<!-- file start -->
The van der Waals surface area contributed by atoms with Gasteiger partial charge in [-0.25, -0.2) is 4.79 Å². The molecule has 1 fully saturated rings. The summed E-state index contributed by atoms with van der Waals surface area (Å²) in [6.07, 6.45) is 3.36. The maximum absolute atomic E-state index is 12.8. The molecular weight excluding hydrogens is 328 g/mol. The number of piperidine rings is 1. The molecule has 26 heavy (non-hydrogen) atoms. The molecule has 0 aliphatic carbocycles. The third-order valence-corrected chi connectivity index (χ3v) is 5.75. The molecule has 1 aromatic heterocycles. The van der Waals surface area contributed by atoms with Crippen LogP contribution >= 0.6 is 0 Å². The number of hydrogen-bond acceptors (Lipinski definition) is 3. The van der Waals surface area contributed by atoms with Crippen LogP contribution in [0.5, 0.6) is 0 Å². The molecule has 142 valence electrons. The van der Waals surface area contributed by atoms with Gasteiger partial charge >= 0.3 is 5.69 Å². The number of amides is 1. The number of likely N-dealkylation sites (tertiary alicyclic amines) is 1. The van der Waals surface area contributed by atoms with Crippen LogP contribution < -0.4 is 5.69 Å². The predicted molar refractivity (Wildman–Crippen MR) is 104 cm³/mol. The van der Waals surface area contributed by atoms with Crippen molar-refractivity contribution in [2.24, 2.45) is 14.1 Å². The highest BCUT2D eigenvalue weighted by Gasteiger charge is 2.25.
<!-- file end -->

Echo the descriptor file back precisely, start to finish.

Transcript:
The van der Waals surface area contributed by atoms with Gasteiger partial charge in [-0.25, -0.2) is 4.79 Å². The molecule has 1 fully saturated rings. The summed E-state index contributed by atoms with van der Waals surface area (Å²) in [6.07, 6.45) is 3.36. The maximum absolute atomic E-state index is 12.8. The molecular weight excluding hydrogens is 328 g/mol. The number of piperidine rings is 1. The molecule has 26 heavy (non-hydrogen) atoms. The molecule has 0 aliphatic carbocycles. The third-order valence-corrected chi connectivity index (χ3v) is 5.75. The molecule has 1 aromatic heterocycles. The van der Waals surface area contributed by atoms with Crippen LogP contribution >= 0.6 is 0 Å². The number of hydrogen-bond acceptors (Lipinski definition) is 3. The van der Waals surface area contributed by atoms with Crippen LogP contribution in [0.5, 0.6) is 0 Å². The molecule has 142 valence electrons. The van der Waals surface area contributed by atoms with Gasteiger partial charge >= 0.3 is 5.69 Å². The number of amides is 1. The number of likely N-dealkylation sites (tertiary alicyclic amines) is 1. The van der Waals surface area contributed by atoms with Crippen LogP contribution < -0.4 is 5.69 Å². The predicted molar refractivity (Wildman–Crippen MR) is 104 cm³/mol. The van der Waals surface area contributed by atoms with Crippen molar-refractivity contribution in [2.24, 2.45) is 14.1 Å². The highest BCUT2D eigenvalue weighted by Gasteiger charge is 2.25.